New British Update 15 March 2022

15 March 2022

THIS week we return to British minerals, a mixed selection today and then English Fluorite on Friday. The Fluorite picks are from all across England, showcasing the variety of colours and habits found.

Today is all about mineral diversity, with Cornwall grabbing the lion’s share with 12 specimens. This is followed by Cumbria with four and then Derbyshire with two and Devon with one. The remaining specimens are from two counties we seldom include in these updates, Cheshire and Staffordshire, so let’s begin our overview by looking at these localities in a little more detail.

The Alderley Edge copper mines in north Cheshire, just 19 km (12 miles) south of Manchester, date back to the Bronze Age and were worked intermittently up until the 1920s. Most of the mines are owned by the National Trust and access is still possible through the Derbyshire Caving Club. Although Cheshire is a relatively flat county, the shallow Alderley mines lie under a densely wooded sandstone escarpment which rises about 110 m (360 ft) above the Cheshire plain. The permeable nature of the sandstone allows the mines to drain and remain, on the whole, dry, so sill allowing almost full access. Alderley Edge does not produce spectacular mineral specimens, but 46 species are recorded and its mineralisation is instantly recognisable. The cabinet specimen we offer is from Engine Vein mine, displaying characteristic, interstitial pore-hosted Malachite-Azurite-Cerussite mineralisation within a sandstone-rich conglomerate. Alderley Edge is a faulted horst of Triassic sandstones, conglomerates and marls. Natural dynamic pumping drove metal-rich brines from the Irish Sea basin and surrounding sedimentary rocks, causing them to pond and then precipitate minerals in the crest of the horst, resulting in the ore deposit we observe today.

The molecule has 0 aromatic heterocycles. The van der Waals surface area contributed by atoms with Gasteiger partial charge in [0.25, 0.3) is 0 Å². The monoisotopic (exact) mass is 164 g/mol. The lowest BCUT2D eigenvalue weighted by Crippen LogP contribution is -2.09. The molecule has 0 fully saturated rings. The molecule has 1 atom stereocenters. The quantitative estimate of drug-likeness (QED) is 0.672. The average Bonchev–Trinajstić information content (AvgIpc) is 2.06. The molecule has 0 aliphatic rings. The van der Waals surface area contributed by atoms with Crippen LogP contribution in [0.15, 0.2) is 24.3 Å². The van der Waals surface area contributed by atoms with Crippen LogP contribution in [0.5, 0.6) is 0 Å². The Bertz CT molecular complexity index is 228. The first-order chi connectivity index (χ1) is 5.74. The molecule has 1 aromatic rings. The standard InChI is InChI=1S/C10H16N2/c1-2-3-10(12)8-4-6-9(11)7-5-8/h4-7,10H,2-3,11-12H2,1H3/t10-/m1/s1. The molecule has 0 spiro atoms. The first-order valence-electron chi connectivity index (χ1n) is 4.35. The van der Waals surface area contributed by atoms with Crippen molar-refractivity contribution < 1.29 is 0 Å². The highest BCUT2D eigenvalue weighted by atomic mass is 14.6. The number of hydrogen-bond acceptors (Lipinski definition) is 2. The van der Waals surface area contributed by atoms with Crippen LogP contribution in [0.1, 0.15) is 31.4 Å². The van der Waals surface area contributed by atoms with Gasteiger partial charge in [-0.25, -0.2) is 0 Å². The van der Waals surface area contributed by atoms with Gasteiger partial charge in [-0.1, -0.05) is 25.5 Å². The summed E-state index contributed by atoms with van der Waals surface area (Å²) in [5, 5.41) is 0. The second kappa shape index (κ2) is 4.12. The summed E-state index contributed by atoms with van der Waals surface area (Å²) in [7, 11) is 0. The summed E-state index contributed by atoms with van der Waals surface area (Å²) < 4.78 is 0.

The county of Staffordshire shares borders with both Cheshire and Derbyshire and the Ecton mines in east Staffordshire lie in the western extremity of the South Pennine Orefield, within which almost all of Derbyshire’s minerals and mines are associated. The Ecton mines are part of the Peak District National Park but differ from Derbyshire’s lead and zinc mines in that they produced copper. The rich cabinet specimen we offer today from Ecton mine (Deep Ecton Pipe) displays intergrown metallic golden Chalcopyrite crystals richly covering botryoidal, white cockscomb Barite. Mining here also goes back to the Bronze Age, eventually ending in the 1890s. Underground visits are still conducted by the Ecton Hill Field Studies Association.

Venturing into Derbyshire we have an attractive Aurichalcite with Hemimorphite and Baryte from the Western Flats on the 60 fm Level at Golconda mine near Hopton and a Phosgenite on Galena from its type locality in Bage mine at Cromford. When first discovered, Phosgenite was initially named Cromfordite. I can’t say this is a particularly aesthetic specimen, but this miniature does display a glassy block of Phosgenite to 1.3 cm from this most sought after locality.